National Semiconductor from a collaborator into a competitor with
Intel. National lost its business with Intel. Intel reinstated the
relationship after the sale of Cyrix.
The acquisition of Cyrix also carried with it a business obligation
as well as technical constraints to use IBM microelectronics
division to fabricate the Cyrix chips, while National Semiconductor
had plans to transfer their fabrication to its South Portland
National incurred huge losses due to its processor business and
announced the sale of Cyrix to VIA in 1999.
In 1999, National Semiconductor also put out feelers that it would
sell, if not the whole then a majority stake of, its fabrication
plant in South Portland, Maine. However, that did not come to
On June 28, 2000, National Semiconductor and TSMC Taiwan signed an
agreement that would allow transfer of advanced fabrication
technologies from TSMC to the National Semiconductor fabrication
plant in South Portland, Maine.
On March 11, 2009 National said it plans to close its assembly and
test plant in Suzhou, China, and its wafer fabrication plant in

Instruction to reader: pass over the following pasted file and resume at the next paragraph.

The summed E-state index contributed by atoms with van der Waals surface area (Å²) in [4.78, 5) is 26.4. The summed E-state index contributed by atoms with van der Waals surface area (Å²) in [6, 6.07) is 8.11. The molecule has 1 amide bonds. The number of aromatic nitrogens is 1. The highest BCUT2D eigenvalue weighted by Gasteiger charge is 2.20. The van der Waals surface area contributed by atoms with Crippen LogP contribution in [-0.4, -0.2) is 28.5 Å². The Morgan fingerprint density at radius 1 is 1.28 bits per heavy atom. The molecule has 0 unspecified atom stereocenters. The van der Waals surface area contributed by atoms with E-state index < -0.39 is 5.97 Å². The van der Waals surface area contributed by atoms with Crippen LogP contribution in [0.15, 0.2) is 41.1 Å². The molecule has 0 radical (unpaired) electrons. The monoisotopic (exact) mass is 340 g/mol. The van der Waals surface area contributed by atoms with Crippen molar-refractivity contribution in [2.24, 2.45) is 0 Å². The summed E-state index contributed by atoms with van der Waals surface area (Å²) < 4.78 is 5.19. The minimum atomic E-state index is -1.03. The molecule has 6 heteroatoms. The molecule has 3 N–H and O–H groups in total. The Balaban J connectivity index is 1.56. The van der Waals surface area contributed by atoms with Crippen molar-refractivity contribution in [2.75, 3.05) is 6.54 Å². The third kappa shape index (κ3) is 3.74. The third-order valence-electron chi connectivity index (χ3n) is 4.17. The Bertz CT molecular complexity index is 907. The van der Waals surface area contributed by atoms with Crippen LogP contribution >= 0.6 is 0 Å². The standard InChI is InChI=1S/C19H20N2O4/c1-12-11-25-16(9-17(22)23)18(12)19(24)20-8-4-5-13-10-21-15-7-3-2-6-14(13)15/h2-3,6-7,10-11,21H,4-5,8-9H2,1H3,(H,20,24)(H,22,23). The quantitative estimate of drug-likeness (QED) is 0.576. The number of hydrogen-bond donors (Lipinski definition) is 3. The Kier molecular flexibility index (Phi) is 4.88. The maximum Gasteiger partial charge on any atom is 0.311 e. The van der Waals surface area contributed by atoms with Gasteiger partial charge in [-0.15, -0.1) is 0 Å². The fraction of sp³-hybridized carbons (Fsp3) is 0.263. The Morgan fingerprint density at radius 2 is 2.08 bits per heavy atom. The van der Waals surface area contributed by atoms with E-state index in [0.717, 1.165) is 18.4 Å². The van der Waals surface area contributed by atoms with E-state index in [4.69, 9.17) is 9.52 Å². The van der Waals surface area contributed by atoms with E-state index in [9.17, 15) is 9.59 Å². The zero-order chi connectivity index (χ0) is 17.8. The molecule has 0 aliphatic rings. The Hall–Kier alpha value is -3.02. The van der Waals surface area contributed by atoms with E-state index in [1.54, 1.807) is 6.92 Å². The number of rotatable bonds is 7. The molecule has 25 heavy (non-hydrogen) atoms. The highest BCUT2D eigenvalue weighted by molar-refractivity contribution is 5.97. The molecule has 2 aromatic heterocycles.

National Semiconductor also had operations in Migdal (tower)
Ha'Emeq (valley), Israel. National Semiconductor had six inch
(152 mm) wafer fabrication operations there. In 1993, National
Semiconductor divested to retain 19% ownership of the plant.
Ha'Emeq, Israel is now constituted as Tower Semiconductor
History of National Semiconductor logo and product
The following picture excerpts illustrate the history of
identification marks of National
Semiconductor logo during the time of Charlie Sporck.
From an old National Semiconductor
Semiconductor logo during the latter time of Charlie Sporck till
the time of Gil Amelio.
From an IC manufactured during the time of Gil
recent/current National Semiconductor identification.
From a National Semiconductor brochure.